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From: Rene Rivera (grafikrobot_at_[hidden])
Date: 2007-05-05 15:41:05

> De: Rene Rivera
>>> Ok now I understand, and basically share, your concerns
>>> about the lack of documentation on what goes into the serialization
>>> stream.
>> I'm not sure you see the full scope of what Peter is raising, or
>> perhaps I'm reading more into it :-) It is not enough to document
>> the serialization for, nor the serialization procedure, as that
>> leaves out non-Boost Serialization implementations.
> Well the idea is, you can leverage the B.S interface to add
> yout non-Boost serialization support. As its crudest, you
> can do the following:
> void non_boost_save(const T& t,non_boost_archive& a)
> {
> std::ostringstream oss;
> {
> boost::archive::text_oarchive oa(oss);
> oa<<t;
> }
> }
> Something more sensible could be done by defining your
> own utility B.S Archive class, you get the idea.

Yes, I'm familiar with the idea. Your example of course is still using
B-S. The point of my use case is that my idea of serialization may be
very different from both the B-S idea, and the B-MI idea of
serialization. For example I may be willing to loose some data, or I may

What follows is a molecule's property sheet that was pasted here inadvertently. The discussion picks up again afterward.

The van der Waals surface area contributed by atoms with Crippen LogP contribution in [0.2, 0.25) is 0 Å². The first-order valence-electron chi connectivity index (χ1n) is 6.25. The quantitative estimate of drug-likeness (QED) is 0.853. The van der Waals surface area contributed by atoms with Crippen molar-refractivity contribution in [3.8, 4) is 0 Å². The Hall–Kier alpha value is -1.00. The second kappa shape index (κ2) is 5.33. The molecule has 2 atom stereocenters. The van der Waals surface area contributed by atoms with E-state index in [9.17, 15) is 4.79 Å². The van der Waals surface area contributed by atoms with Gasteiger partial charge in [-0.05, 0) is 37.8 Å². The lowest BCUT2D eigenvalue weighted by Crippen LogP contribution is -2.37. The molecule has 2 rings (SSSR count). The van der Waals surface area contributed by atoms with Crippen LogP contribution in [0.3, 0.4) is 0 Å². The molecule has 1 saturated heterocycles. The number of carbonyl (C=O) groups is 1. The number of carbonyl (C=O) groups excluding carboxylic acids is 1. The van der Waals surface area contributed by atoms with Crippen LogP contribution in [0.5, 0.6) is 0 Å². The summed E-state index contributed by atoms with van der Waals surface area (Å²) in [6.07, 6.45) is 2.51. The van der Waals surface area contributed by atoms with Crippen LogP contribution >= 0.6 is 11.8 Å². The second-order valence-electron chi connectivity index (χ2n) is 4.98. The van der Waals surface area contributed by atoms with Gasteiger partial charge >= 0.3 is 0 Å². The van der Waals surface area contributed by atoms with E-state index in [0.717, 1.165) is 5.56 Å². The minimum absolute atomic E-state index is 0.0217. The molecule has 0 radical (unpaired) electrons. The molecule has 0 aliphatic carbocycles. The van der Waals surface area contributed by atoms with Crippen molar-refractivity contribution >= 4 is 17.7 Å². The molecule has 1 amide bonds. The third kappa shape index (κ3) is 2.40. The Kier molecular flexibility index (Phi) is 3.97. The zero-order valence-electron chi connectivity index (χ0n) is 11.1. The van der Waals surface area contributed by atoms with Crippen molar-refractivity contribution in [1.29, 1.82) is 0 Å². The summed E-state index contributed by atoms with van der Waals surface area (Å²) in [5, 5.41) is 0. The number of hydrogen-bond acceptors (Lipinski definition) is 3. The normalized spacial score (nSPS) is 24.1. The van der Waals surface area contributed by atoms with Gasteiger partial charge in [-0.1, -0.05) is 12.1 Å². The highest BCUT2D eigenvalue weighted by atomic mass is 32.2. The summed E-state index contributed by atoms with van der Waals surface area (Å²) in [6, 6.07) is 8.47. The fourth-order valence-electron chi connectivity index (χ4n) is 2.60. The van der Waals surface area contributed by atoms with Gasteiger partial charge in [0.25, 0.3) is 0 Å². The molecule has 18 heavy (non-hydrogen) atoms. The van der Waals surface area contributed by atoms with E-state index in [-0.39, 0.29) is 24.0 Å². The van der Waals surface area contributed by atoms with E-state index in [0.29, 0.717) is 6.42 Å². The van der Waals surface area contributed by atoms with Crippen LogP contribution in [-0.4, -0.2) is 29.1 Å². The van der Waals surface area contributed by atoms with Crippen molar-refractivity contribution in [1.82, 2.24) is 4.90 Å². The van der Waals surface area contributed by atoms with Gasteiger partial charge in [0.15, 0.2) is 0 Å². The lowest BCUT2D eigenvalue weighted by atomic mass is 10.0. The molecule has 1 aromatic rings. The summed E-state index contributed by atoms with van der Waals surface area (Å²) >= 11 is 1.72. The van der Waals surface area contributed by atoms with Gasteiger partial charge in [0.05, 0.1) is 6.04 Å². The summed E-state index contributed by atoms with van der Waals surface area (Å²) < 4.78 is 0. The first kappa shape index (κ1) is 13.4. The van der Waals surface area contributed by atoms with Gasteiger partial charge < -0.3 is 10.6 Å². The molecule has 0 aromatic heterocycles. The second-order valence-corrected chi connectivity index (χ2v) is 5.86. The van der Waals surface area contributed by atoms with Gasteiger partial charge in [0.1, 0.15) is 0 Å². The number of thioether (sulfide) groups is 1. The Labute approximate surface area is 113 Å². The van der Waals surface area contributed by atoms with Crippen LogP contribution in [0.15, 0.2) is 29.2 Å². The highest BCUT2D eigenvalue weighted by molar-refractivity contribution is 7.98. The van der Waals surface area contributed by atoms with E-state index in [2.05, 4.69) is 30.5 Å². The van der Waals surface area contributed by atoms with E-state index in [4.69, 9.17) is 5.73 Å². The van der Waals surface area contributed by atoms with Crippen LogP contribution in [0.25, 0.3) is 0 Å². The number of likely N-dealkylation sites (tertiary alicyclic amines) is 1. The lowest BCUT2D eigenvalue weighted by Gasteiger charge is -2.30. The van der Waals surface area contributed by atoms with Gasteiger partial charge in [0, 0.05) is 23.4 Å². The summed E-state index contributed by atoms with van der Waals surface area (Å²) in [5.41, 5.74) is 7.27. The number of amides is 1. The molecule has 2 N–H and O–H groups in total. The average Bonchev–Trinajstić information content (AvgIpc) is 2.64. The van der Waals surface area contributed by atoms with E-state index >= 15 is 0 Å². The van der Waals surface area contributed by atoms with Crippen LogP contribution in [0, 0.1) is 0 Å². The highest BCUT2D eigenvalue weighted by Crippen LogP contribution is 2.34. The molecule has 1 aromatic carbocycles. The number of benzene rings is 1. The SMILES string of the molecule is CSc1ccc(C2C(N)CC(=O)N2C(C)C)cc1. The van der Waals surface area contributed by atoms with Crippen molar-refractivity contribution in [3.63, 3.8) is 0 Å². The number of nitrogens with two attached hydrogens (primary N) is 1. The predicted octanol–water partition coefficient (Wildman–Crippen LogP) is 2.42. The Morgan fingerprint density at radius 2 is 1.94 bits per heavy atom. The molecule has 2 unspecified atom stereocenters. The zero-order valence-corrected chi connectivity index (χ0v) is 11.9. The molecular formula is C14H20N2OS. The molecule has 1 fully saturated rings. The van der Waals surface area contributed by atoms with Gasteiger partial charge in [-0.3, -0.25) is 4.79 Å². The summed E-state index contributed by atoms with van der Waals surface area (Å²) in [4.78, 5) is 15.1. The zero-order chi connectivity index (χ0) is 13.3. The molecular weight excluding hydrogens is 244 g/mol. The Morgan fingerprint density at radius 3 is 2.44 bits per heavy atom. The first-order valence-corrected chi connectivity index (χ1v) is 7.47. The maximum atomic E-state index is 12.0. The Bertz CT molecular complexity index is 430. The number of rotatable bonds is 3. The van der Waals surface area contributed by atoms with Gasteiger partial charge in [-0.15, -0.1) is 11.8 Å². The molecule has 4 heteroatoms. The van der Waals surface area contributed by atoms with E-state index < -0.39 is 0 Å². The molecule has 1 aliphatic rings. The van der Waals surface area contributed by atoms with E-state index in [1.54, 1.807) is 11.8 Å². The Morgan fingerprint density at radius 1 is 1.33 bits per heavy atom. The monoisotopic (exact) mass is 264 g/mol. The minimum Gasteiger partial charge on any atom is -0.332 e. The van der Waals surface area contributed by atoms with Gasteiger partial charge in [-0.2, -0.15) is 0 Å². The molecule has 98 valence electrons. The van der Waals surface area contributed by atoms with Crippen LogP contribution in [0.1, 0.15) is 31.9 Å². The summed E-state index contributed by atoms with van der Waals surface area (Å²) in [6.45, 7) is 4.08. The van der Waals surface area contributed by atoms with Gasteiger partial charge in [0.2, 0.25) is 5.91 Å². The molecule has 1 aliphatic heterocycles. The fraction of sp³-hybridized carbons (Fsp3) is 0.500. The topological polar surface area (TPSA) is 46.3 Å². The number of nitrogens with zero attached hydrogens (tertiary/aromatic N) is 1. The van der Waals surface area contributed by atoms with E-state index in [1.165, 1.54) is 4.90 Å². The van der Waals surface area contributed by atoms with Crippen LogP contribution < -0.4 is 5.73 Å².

want to serialize as a different structural representation.

>> I happen to have one of those non-Boost implementations,
>> and it's implemented non-intrusively. In thinking about
>> the scope of designing a serializable class, I consider
>> the case of writing an external copy algorithm. If I
>> can't write a copy function that given one instance will
>> create an equivalent instance, then the class isn't
>> usefully serializable.
> Here you lost me. I know you're not referring to the following,
> but from your description looks like you're asking for
> a function
> T create_copy(const T& t)
> {
> return t;
> }
> which of course is readily available whenever T is
> copy-constructible.

Not what I was referring to at all... As that just forward the copy to
the internal implementation ;-) What I was referring to is an
"equivalent copy", where equivalent is use case dependent. For example,
AFAICR, all std containers have the property that they can be
reinterpreted as a different container (within the limits of impedance
between the containers) by only using the public interfaces. The kind of
copy I'm taking about is minimally seen with:

tuple< int, shared_array<int> > create_copy(vector<int> const & v)
   tuple< int, shared_array<int> > result(v.size(),
     new int[v.size]);
   return result;

The result of that function is an equivalent container to the vector
passed. It has the same information, in the same order, but not with the
same interface.

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